Fiction > Harvard Classics > Victor Hugo > Notre Dame de Paris > Author’s Preface to the Edition of 1831
Victor Marie Hugo (1802–1885).  Notre Dame de Paris.
The Harvard Classics Shelf of Fiction.  1917.
Author’s Preface to the Edition of 1831
SOME years ago, when visiting, or, more properly speaking, thoroughly exploring the Cathedral of Notre Dame, the writer came upon the word
[Greek] 1
graven on the wall in a dim corner of one of the towers.
  In the outline and slope of these Greek capitals, black with age and deeply scored into the stone, there were certain peculiarities characteristic of Gothic calligraphy which at once betrayed the hand of the mediæval scribe.   2
  But most of all, the writer was struck by the dark and fateful significance of the word; and he pondered long and deeply over the identity of that anguished soul that would not quit the world without imprinting this stigma of crime or misfortune on the brow of the ancient edifice.   3
  Since then the wall has been plastered over or scraped—I forget which—and the inscription has disappeared. For thus, during the past two hundred years, have the marvellous churches of the Middle Ages been treated. Defacement and mutilation have been their portion—both from within and from without. The priest plasters them over, the architect scrapes them; finally the people come and demolish them altogether.   4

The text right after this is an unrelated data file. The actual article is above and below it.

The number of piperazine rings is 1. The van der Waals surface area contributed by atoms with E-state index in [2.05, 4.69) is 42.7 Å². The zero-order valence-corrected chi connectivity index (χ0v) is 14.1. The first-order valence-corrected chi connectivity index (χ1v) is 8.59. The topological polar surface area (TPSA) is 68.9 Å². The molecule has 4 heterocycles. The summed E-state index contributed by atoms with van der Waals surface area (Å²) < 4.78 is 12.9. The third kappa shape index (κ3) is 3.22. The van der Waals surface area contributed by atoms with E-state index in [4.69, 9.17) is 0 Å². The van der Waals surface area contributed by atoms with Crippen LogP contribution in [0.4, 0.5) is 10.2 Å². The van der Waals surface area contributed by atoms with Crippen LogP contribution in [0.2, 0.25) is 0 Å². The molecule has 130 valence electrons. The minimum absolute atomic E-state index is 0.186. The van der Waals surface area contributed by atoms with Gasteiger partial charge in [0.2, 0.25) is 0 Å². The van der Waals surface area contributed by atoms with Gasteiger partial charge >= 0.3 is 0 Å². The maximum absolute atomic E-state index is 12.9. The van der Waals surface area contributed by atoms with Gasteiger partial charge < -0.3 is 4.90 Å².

Hence, save only the perishable memento dedicated to it here by the author of this book, nothing remains of the mysterious word graven on the sombre tower of Notre Dame, nothing of the unknown destiny it so mournfully recorded. The man who inscribed that word passed centuries ago from among men; the word, in its turn, has been effaced from the wall of the Cathedral; soon, perhaps, the Cathedral itself will have vanished from the face of the earth.   5
  This word, then, the writer has taken for the text of his book.
  February, 1831.

Note 1.  >Fate, destiny. [back]



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